We’d be sitting in a vineyard in the mountains of the Beqaa valley in Lebanon. It would be an autumnal day, the late afternoon sun brilliant against the backdrop of dark skies threatening to rain.
There would be a balcony, and we’d be sitting at a marble table and I’d be dressed in Yohji Yamamoto white linen with white tennis shoes. My brothers would be there too. Jeff would be wearing black linen, and Andrew would have just come back from a fishing trip, having hooked a big fat swordfish, which we would be admiring.
Before the meal, we’d have a big Jerry Lewis film session – The Disorderly Orderly, The Delicate Delinquent, Which Way to the Front and The Geisha Boy, in that order. I’d cry in the last one, when Mr Wooley leaves Japan and the little orphan boy Mitsuo wants to go with him, and he cries at the airport. We always cried as kids … Then we’d listen to Frank Zappa’s Sheik Yerbouti, in full. He’d lift me from the sadness … I saw him live in 1981. What an amazing artist. Completely bonkers.
We’d have sauteed quail with garlic, coriander and pomegranate, served with tabbouleh. This is a version of the tiny fig birds dish that is popular throughout the Middle East. With that we’d have stuffed vine leaves with plenty of creamy mint labneh, my mother’s recipe. She prepares them together with lamb chops in one large pot. As it all cooks, the bubbling juices rise to infuse the vine leaves with flavour.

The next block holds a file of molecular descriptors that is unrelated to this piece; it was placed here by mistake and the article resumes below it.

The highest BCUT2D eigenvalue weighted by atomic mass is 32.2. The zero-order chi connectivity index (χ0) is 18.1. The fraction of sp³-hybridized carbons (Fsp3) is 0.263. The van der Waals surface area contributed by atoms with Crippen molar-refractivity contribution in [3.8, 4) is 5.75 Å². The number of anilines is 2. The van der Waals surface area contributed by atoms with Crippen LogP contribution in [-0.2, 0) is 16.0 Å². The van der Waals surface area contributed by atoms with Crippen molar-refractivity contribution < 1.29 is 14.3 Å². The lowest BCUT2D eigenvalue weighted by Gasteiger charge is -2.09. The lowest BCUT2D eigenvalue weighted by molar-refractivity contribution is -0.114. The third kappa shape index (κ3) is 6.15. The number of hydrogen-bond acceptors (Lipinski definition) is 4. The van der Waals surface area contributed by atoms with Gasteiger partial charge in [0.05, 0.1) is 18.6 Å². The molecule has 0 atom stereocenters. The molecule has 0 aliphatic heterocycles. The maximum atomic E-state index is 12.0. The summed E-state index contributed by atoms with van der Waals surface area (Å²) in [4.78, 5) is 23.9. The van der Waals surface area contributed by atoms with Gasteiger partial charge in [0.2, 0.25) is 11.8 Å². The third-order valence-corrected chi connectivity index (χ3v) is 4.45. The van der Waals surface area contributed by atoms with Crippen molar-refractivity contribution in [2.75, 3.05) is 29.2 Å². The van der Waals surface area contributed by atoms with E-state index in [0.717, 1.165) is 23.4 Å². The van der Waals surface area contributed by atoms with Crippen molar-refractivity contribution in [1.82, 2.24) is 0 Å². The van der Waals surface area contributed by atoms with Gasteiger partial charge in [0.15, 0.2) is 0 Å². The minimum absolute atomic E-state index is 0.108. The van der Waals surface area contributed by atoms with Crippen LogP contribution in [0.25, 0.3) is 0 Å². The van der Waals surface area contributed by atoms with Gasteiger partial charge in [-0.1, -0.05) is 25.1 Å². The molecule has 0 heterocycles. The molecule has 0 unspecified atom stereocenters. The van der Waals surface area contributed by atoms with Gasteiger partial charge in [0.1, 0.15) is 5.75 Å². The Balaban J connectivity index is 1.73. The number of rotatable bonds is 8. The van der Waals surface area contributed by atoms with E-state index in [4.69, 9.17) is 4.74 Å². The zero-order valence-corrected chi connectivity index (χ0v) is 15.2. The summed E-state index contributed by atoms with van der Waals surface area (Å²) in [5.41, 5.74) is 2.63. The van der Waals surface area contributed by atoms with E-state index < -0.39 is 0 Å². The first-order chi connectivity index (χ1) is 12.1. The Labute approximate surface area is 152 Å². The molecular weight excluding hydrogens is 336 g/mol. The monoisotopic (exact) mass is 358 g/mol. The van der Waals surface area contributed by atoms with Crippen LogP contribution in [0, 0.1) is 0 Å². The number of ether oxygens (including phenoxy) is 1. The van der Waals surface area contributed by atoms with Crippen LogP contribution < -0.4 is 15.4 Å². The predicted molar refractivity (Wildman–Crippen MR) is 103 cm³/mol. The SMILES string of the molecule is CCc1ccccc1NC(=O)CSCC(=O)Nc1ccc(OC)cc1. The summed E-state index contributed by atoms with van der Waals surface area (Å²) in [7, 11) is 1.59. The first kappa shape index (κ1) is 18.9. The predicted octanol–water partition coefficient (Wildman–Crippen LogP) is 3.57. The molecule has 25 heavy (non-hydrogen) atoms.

We’s also have salmon kibbeh nayeh – raw minced salmon with cracked wheat and labneh – served with soft herb salad, wonderfully aromatic with coriander, parsley, mint and preserved artichoke leaves, flatbread straight out of the oven and lots of arak.
I’d have a good cheese board – a Brillat-Savarin, a reblochon, a Délice de Bourgogne … I’m not meant to eat cheese, but as this would be my last meal, I would really go to town. With it, I’d have an Australian pinot noir, something from the Heathcote area or the Yarra valley.
We’d finish with black figs and watermelon, chilled and cut into wedges. I love spitting out the seeds.
Greg’s salmon kibbeh nayeh
2 tbsp fine burhgul (bulgar wheat)
300g best quality salmon (organic Scottish is ideal) finely minced and chilled
2 small shallots, finely chopped
½ tsp ground allspice
1 very small bullet chilli, deseeded, scraped and finely chopped
1 tsp sea salt flakes
Freshly ground white pepper
1 tbsp extra-virgin olive oil
For the soft herb salad
A handful of coriander leaves
A handful of mint leaves
A handful of flat parsley leaves
A handful of preserved artichoke leaves
½ small purple onion, finely sliced
Juice of ½ lemon
Extra-virgin olive oil
Sea salt flakes and freshly ground pepper, to taste
Warm Arabic bread
Labneh (yoghurt cheese)
1 Soak the burghul in 5 tbsp cold water for 8 minutes. Drain well, then squeeze as dry as you can.
2 Chill a stainless steel (or glass) bowl. Add the chilled salmon, the burghul and all the remaining ingredients. Mix to combine thoroughly then refrigerate until needed.
3 When ready to serve, make the soft herb salad. Combine the herbs, artichoke and onion in a mixing bowl and toss with the lemon juice and 1 tbsp extra-virgin olive oil. Season to taste.
4 To serve, spoon the chilled salmon mix on to a flat plate. Use a small spatula to spread it out to a rounddisc of even thickness. You can use a sharp knife to mark the surface in the traditional diamond pattern, if you like. Otherwise, mound the salad on top and drizzle on a little more oil. Serve with warm Arabic bread and labneh.
- Greg Malouf is an Australian-Lebanese chef based in London. Greg and Lucy Malouf’s New Feast (Hardie Grant) is out now.
Cinemagraph: Emma Lee/Lizzie Mayson/Mateusz Karpow